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And then a hero came along...the dramatic sea rescue of three Northern Ireland children



Modest hero: Nathaniel Hunter at the spot on Ballycastle beach where he saved three children

Modest hero: Nathaniel Hunter at the spot on Ballycastle beach where he saved three children

Rescue services attend to the scene

Rescue services attend to the scene

Quick thinking: Andrew Johnston at the river where he saved a woman

Quick thinking: Andrew Johnston at the river where he saved a woman

Swept away: Ian Paisley rescued a boy from drowning at the Giant’s Causeway

Swept away: Ian Paisley rescued a boy from drowning at the Giant’s Causeway


Heroic act: three children were saved from drowning at Ballycastle by Nathaniel Hunter

Heroic act: three children were saved from drowning at Ballycastle by Nathaniel Hunter

Ian Paisley

Ian Paisley

Dedicated: Alistair Warke volunteers for Community Rescue Service

Dedicated: Alistair Warke volunteers for Community Rescue Service

Modest hero: Nathaniel Hunter at the spot on Ballycastle beach where he saved three children

Following Nathaniel Hunter's dramatic rescue of three children from the sea this week, Stephanie Bell and Kerry McKittrick speak to other lifesavers about what went through their minds when they decided to act... and how it has affected their lives since.

Co Antrim man Nathaniel Hunter was praised as a hero this week after he rescued three children who were swept out to sea off the north coast.

Nathaniel was walking with his wife at Ballycastle beach on Wednesday evening when he spotted two girls and a boy - aged 10, 11 and 12 - in difficulty.

Without any thought for his own safety, he dived in and pulled them out of the freezing water.

Here, three other rescuers describe their experiences and the impact they continue to have of them.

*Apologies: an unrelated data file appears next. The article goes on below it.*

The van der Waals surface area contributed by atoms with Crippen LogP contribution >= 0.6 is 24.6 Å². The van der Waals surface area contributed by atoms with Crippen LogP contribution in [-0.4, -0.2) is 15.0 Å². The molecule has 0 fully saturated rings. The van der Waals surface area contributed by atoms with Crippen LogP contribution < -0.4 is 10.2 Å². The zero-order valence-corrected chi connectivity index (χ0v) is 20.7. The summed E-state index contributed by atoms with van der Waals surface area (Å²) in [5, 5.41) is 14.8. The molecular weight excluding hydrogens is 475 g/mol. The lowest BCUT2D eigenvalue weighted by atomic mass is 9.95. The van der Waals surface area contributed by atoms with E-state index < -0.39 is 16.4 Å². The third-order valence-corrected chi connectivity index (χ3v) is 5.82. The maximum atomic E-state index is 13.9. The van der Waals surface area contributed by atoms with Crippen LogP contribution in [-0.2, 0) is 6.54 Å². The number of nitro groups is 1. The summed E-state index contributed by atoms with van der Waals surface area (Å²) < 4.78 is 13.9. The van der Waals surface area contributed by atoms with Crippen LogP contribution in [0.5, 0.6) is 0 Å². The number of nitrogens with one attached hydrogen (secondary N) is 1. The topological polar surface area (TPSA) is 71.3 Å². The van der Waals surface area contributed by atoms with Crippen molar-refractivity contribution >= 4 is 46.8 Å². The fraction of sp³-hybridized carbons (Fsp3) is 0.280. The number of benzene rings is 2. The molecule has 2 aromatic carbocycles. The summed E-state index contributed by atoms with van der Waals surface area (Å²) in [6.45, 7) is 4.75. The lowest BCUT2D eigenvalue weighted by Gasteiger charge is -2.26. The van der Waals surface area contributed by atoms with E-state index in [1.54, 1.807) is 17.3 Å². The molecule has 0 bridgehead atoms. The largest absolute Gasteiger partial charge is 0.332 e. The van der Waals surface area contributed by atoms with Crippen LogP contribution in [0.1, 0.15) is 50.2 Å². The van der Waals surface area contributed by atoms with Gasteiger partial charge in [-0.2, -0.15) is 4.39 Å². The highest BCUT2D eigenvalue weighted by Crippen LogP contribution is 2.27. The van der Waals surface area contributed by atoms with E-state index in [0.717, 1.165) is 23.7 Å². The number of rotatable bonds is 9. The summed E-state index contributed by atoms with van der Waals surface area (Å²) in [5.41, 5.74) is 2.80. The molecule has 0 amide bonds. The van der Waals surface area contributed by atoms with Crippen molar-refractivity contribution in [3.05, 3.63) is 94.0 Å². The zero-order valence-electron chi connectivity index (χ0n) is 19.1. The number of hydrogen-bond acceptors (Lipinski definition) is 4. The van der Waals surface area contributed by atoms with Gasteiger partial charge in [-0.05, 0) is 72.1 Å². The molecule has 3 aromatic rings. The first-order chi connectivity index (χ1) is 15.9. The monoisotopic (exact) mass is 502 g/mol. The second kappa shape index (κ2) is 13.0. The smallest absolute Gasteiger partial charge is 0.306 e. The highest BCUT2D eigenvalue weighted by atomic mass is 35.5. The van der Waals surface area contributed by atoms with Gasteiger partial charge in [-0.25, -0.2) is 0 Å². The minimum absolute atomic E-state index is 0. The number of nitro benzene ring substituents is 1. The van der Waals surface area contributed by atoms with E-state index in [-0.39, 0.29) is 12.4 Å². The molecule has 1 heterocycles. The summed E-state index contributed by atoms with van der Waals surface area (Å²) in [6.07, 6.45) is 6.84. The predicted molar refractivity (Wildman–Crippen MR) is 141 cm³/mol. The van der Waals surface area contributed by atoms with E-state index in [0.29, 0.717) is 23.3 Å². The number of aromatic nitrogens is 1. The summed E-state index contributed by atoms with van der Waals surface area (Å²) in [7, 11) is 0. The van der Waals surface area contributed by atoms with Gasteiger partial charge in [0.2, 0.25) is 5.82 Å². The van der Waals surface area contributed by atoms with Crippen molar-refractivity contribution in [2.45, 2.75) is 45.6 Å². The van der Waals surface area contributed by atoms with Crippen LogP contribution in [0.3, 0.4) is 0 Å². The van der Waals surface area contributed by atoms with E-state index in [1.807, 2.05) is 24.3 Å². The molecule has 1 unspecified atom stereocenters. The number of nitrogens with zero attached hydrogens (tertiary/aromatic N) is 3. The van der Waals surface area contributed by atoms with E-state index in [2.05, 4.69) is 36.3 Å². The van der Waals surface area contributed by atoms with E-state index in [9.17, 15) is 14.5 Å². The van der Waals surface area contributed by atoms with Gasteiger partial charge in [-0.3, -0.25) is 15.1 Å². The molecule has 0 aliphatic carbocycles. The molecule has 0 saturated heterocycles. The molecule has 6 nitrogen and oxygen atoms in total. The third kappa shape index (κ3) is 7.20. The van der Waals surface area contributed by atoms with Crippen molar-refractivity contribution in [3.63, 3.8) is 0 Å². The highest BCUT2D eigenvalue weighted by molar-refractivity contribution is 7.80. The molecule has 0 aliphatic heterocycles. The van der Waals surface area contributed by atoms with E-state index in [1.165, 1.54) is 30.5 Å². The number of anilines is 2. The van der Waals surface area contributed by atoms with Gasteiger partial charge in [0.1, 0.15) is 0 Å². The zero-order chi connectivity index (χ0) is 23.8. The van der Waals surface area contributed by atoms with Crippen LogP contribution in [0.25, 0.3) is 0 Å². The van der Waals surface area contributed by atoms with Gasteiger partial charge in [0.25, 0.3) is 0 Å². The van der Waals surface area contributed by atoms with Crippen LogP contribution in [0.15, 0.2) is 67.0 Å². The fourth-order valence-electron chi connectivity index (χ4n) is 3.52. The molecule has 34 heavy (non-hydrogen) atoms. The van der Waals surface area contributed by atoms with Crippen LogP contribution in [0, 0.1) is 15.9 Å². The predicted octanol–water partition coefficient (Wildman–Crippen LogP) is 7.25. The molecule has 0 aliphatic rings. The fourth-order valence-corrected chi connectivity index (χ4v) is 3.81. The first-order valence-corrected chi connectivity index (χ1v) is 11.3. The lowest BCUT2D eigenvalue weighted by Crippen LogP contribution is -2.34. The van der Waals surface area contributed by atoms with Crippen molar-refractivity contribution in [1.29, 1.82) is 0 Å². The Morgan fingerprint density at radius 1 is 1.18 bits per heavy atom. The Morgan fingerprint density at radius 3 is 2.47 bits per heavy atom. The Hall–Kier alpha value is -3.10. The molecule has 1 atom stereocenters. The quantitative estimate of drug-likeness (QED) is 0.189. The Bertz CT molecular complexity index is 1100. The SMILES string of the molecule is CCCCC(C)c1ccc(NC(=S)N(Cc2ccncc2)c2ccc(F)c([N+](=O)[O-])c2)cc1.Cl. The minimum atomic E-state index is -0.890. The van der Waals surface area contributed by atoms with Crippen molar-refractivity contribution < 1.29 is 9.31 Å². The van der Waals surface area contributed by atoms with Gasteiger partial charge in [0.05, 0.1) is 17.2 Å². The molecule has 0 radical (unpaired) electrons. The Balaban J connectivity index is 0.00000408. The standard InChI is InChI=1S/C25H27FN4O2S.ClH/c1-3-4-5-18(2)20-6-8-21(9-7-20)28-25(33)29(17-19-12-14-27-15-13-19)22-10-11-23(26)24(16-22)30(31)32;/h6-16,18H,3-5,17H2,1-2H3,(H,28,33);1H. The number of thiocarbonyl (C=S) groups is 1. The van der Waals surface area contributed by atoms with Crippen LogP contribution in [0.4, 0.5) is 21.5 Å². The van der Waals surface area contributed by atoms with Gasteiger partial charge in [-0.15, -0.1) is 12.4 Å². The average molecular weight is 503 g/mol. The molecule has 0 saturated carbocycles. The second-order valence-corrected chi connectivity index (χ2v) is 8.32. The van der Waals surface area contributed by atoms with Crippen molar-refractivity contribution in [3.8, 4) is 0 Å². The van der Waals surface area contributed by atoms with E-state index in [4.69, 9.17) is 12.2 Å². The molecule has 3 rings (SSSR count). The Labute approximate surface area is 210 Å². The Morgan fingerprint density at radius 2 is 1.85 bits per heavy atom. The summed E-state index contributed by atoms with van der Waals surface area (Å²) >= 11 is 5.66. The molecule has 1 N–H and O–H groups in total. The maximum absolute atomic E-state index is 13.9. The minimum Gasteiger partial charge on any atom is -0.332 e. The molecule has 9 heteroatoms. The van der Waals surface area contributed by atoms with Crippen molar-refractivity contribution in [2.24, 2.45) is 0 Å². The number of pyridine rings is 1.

‘It had an impact on me, you realise how fragile life can be’

Engineering student Andrew Johnston (21), from Lurgan, saved a woman's life when he dived into the Swilly Burn River in Donegal and pulled her from an upturned car while on holiday last month. He says:

I was actually supposed to be somewhere else that week, but cancelled it at the last minute and booked a holiday with my girlfriend in Buncrana just the week before. Strangely, where it happened was called St Johnston, which is the same as my last name.

I think when something like that happens, it takes a while for it to sink in. It has been gradual, but I think it has changed me as it does put things in perspective.

Like Nathaniel Hunter in Ballycastle this week, it could have been anyone. If we had been a few minutes earlier, it could have been us in the river. It makes you realise how fragile life is.

It has had an impact on me. I always planned to travel some time during university and now that is a definite - I won't put it off. I plan to get it booked as soon as I can and go and see a bit of the world.

I had never been on that road in my life and for us to have been there at that exact time was crazy. The car was already in the water when we came along. I saw a crowd gathered at the side of the road and we slowed down and I put my window down.

A guy, who had a real look of shock on his face, asked me if I could swim. I think I was in the water within five seconds. I was just on autopilot. I didn't hesitate and I didn't even know what had happened or what to expect.

I got into the river and the car was completely submerged upside down to the wheels and there was a guy sitting on it, covered in blood. He was clearly in shock and, although I didn't know it at the time, his back was broken. He could hardly speak. He was just stunned.

I asked him if there was anyone else in the car and he said 'Yes', which was not the answer I wanted to hear. That's when the panic set it. I went down to the passenger door and there was no one there.